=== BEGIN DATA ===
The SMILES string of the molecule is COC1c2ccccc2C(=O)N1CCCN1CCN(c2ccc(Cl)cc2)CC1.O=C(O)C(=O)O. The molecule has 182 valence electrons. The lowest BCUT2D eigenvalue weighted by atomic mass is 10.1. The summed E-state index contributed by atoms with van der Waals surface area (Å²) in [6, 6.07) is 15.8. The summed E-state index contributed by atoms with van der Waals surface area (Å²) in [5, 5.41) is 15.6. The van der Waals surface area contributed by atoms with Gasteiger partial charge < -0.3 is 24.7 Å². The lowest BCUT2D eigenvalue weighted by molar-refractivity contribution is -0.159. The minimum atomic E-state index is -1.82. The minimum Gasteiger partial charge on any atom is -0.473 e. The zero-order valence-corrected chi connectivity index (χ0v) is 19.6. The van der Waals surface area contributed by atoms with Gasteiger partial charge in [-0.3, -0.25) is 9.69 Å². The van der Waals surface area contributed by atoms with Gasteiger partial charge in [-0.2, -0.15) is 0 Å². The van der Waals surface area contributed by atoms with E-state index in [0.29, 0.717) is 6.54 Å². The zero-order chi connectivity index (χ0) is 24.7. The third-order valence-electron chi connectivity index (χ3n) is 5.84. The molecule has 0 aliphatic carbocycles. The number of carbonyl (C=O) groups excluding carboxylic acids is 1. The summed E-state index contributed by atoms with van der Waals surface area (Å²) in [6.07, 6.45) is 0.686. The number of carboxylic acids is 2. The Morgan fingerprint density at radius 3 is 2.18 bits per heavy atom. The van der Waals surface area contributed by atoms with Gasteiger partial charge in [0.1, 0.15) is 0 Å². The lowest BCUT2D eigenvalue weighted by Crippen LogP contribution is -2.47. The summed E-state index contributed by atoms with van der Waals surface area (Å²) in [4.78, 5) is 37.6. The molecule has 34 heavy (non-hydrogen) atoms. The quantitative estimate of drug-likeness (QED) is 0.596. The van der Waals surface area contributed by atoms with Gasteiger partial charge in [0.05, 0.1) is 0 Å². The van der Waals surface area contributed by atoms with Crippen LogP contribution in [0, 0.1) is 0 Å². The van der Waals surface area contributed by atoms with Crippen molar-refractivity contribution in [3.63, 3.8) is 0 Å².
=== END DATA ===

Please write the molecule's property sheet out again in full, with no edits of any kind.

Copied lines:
The SMILES string of the molecule is COC1c2ccccc2C(=O)N1CCCN1CCN(c2ccc(Cl)cc2)CC1.O=C(O)C(=O)O. The molecule has 182 valence electrons. The lowest BCUT2D eigenvalue weighted by atomic mass is 10.1. The summed E-state index contributed by atoms with van der Waals surface area (Å²) in [6, 6.07) is 15.8. The summed E-state index contributed by atoms with van der Waals surface area (Å²) in [5, 5.41) is 15.6. The van der Waals surface area contributed by atoms with Gasteiger partial charge < -0.3 is 24.7 Å². The lowest BCUT2D eigenvalue weighted by molar-refractivity contribution is -0.159. The minimum atomic E-state index is -1.82. The minimum Gasteiger partial charge on any atom is -0.473 e. The zero-order valence-corrected chi connectivity index (χ0v) is 19.6. The van der Waals surface area contributed by atoms with Gasteiger partial charge in [-0.3, -0.25) is 9.69 Å². The van der Waals surface area contributed by atoms with Gasteiger partial charge in [-0.2, -0.15) is 0 Å². The van der Waals surface area contributed by atoms with E-state index in [0.29, 0.717) is 6.54 Å². The zero-order chi connectivity index (χ0) is 24.7. The third-order valence-electron chi connectivity index (χ3n) is 5.84. The molecule has 0 aliphatic carbocycles. The number of carbonyl (C=O) groups excluding carboxylic acids is 1. The summed E-state index contributed by atoms with van der Waals surface area (Å²) in [6.07, 6.45) is 0.686. The number of carboxylic acids is 2. The Morgan fingerprint density at radius 3 is 2.18 bits per heavy atom. The van der Waals surface area contributed by atoms with Gasteiger partial charge in [0.1, 0.15) is 0 Å². The lowest BCUT2D eigenvalue weighted by Crippen LogP contribution is -2.47. The summed E-state index contributed by atoms with van der Waals surface area (Å²) in [4.78, 5) is 37.6. The molecule has 34 heavy (non-hydrogen) atoms. The quantitative estimate of drug-likeness (QED) is 0.596. The van der Waals surface area contributed by atoms with Gasteiger partial charge in [0.05, 0.1) is 0 Å². The van der Waals surface area contributed by atoms with Crippen LogP contribution in [0, 0.1) is 0 Å². The van der Waals surface area contributed by atoms with Crippen molar-refractivity contribution in [3.63, 3.8) is 0 Å².